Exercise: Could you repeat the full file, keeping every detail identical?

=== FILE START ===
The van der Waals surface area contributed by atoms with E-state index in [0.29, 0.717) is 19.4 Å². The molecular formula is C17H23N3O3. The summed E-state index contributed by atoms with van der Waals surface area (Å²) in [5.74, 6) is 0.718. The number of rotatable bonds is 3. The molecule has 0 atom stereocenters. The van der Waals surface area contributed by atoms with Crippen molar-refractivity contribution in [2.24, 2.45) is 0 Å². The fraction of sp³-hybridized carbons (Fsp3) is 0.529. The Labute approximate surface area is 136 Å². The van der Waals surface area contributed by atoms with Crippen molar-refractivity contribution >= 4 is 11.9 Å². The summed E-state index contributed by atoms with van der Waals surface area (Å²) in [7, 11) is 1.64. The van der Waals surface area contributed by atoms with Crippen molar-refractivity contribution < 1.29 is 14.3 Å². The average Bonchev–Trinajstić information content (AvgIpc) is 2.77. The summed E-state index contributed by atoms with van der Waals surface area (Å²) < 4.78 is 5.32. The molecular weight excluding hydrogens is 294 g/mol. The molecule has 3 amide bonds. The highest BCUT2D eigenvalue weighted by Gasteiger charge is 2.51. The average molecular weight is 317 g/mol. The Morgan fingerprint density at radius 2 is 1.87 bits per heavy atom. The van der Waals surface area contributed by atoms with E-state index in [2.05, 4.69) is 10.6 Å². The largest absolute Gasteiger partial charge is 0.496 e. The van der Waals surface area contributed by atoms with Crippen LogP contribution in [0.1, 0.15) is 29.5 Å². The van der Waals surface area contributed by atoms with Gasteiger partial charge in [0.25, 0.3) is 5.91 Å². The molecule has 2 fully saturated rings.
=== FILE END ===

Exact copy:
The van der Waals surface area contributed by atoms with E-state index in [0.29, 0.717) is 19.4 Å². The molecular formula is C17H23N3O3. The summed E-state index contributed by atoms with van der Waals surface area (Å²) in [5.74, 6) is 0.718. The number of rotatable bonds is 3. The molecule has 0 atom stereocenters. The van der Waals surface area contributed by atoms with Crippen molar-refractivity contribution in [2.24, 2.45) is 0 Å². The fraction of sp³-hybridized carbons (Fsp3) is 0.529. The Labute approximate surface area is 136 Å². The van der Waals surface area contributed by atoms with Crippen molar-refractivity contribution >= 4 is 11.9 Å². The summed E-state index contributed by atoms with van der Waals surface area (Å²) in [7, 11) is 1.64. The van der Waals surface area contributed by atoms with Crippen molar-refractivity contribution < 1.29 is 14.3 Å². The average Bonchev–Trinajstić information content (AvgIpc) is 2.77. The summed E-state index contributed by atoms with van der Waals surface area (Å²) < 4.78 is 5.32. The molecular weight excluding hydrogens is 294 g/mol. The molecule has 3 amide bonds. The highest BCUT2D eigenvalue weighted by Gasteiger charge is 2.51. The average molecular weight is 317 g/mol. The Morgan fingerprint density at radius 2 is 1.87 bits per heavy atom. The van der Waals surface area contributed by atoms with E-state index in [2.05, 4.69) is 10.6 Å². The largest absolute Gasteiger partial charge is 0.496 e. The van der Waals surface area contributed by atoms with Crippen LogP contribution in [0.1, 0.15) is 29.5 Å². The van der Waals surface area contributed by atoms with Gasteiger partial charge in [0.25, 0.3) is 5.91 Å². The molecule has 2 fully saturated rings.